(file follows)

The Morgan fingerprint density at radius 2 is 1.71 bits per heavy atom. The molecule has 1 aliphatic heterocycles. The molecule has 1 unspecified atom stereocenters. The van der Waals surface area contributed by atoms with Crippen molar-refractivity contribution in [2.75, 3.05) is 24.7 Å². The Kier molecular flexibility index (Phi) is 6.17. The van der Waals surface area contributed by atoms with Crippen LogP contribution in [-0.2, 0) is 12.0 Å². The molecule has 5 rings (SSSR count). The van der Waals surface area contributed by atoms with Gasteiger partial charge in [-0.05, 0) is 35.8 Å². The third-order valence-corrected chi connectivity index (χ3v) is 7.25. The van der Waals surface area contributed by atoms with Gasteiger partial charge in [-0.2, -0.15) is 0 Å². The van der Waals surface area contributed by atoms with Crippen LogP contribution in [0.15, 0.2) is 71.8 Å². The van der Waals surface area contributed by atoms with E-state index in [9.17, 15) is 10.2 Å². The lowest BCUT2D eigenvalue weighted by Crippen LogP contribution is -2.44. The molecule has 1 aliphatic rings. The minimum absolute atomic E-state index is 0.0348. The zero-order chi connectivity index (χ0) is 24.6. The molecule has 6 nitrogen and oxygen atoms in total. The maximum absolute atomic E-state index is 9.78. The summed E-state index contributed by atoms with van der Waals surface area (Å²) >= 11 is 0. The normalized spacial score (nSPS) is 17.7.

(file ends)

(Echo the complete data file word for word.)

The Morgan fingerprint density at radius 2 is 1.71 bits per heavy atom. The molecule has 1 aliphatic heterocycles. The molecule has 1 unspecified atom stereocenters. The van der Waals surface area contributed by atoms with Crippen molar-refractivity contribution in [2.75, 3.05) is 24.7 Å². The Kier molecular flexibility index (Phi) is 6.17. The van der Waals surface area contributed by atoms with Crippen LogP contribution in [-0.2, 0) is 12.0 Å². The molecule has 5 rings (SSSR count). The van der Waals surface area contributed by atoms with Gasteiger partial charge in [-0.05, 0) is 35.8 Å². The third-order valence-corrected chi connectivity index (χ3v) is 7.25. The van der Waals surface area contributed by atoms with Gasteiger partial charge in [-0.2, -0.15) is 0 Å². The van der Waals surface area contributed by atoms with Crippen LogP contribution in [0.15, 0.2) is 71.8 Å². The van der Waals surface area contributed by atoms with E-state index in [9.17, 15) is 10.2 Å². The lowest BCUT2D eigenvalue weighted by Crippen LogP contribution is -2.44. The molecule has 1 aliphatic rings. The minimum absolute atomic E-state index is 0.0348. The zero-order chi connectivity index (χ0) is 24.6. The molecule has 6 nitrogen and oxygen atoms in total. The maximum absolute atomic E-state index is 9.78. The summed E-state index contributed by atoms with van der Waals surface area (Å²) >= 11 is 0. The normalized spacial score (nSPS) is 17.7.